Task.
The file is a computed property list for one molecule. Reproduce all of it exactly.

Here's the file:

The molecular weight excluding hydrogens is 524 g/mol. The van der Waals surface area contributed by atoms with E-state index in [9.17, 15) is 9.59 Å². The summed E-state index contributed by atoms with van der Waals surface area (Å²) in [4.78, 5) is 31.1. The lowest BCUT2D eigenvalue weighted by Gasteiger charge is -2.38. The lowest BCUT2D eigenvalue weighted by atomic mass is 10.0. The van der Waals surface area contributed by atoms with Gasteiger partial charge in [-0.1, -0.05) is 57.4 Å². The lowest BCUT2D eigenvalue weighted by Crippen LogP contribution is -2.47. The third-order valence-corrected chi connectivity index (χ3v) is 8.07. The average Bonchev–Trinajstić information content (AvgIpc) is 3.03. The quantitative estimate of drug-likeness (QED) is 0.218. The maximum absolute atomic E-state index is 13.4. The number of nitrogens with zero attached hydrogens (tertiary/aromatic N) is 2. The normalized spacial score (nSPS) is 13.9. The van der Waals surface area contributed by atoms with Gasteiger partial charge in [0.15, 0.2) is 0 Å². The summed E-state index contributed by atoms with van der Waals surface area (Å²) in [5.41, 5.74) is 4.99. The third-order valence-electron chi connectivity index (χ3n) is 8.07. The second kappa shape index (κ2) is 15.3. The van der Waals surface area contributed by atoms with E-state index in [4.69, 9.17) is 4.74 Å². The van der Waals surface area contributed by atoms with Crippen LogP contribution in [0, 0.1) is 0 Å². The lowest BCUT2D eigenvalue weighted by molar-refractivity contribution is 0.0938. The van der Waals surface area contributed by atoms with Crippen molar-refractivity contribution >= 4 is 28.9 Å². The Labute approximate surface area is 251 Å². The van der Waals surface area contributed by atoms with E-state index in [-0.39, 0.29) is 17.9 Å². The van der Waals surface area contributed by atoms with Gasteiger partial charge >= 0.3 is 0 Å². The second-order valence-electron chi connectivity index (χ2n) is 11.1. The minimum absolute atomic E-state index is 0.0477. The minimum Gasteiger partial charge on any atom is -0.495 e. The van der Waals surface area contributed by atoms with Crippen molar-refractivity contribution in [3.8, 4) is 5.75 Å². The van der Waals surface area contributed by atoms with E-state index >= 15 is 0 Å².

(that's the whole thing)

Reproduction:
The molecular weight excluding hydrogens is 524 g/mol. The van der Waals surface area contributed by atoms with E-state index in [9.17, 15) is 9.59 Å². The summed E-state index contributed by atoms with van der Waals surface area (Å²) in [4.78, 5) is 31.1. The lowest BCUT2D eigenvalue weighted by Gasteiger charge is -2.38. The lowest BCUT2D eigenvalue weighted by atomic mass is 10.0. The van der Waals surface area contributed by atoms with Gasteiger partial charge in [-0.1, -0.05) is 57.4 Å². The lowest BCUT2D eigenvalue weighted by Crippen LogP contribution is -2.47. The third-order valence-corrected chi connectivity index (χ3v) is 8.07. The average Bonchev–Trinajstić information content (AvgIpc) is 3.03. The quantitative estimate of drug-likeness (QED) is 0.218. The maximum absolute atomic E-state index is 13.4. The number of nitrogens with zero attached hydrogens (tertiary/aromatic N) is 2. The normalized spacial score (nSPS) is 13.9. The van der Waals surface area contributed by atoms with Gasteiger partial charge in [0.15, 0.2) is 0 Å². The summed E-state index contributed by atoms with van der Waals surface area (Å²) in [5.41, 5.74) is 4.99. The third-order valence-electron chi connectivity index (χ3n) is 8.07. The second kappa shape index (κ2) is 15.3. The van der Waals surface area contributed by atoms with E-state index in [4.69, 9.17) is 4.74 Å². The van der Waals surface area contributed by atoms with Crippen LogP contribution in [0, 0.1) is 0 Å². The lowest BCUT2D eigenvalue weighted by molar-refractivity contribution is 0.0938. The van der Waals surface area contributed by atoms with Crippen molar-refractivity contribution >= 4 is 28.9 Å². The Labute approximate surface area is 251 Å². The van der Waals surface area contributed by atoms with E-state index in [-0.39, 0.29) is 17.9 Å². The van der Waals surface area contributed by atoms with Gasteiger partial charge >= 0.3 is 0 Å². The second-order valence-electron chi connectivity index (χ2n) is 11.1. The minimum absolute atomic E-state index is 0.0477. The minimum Gasteiger partial charge on any atom is -0.495 e. The van der Waals surface area contributed by atoms with Crippen molar-refractivity contribution in [3.8, 4) is 5.75 Å². The van der Waals surface area contributed by atoms with E-state index >= 15 is 0 Å².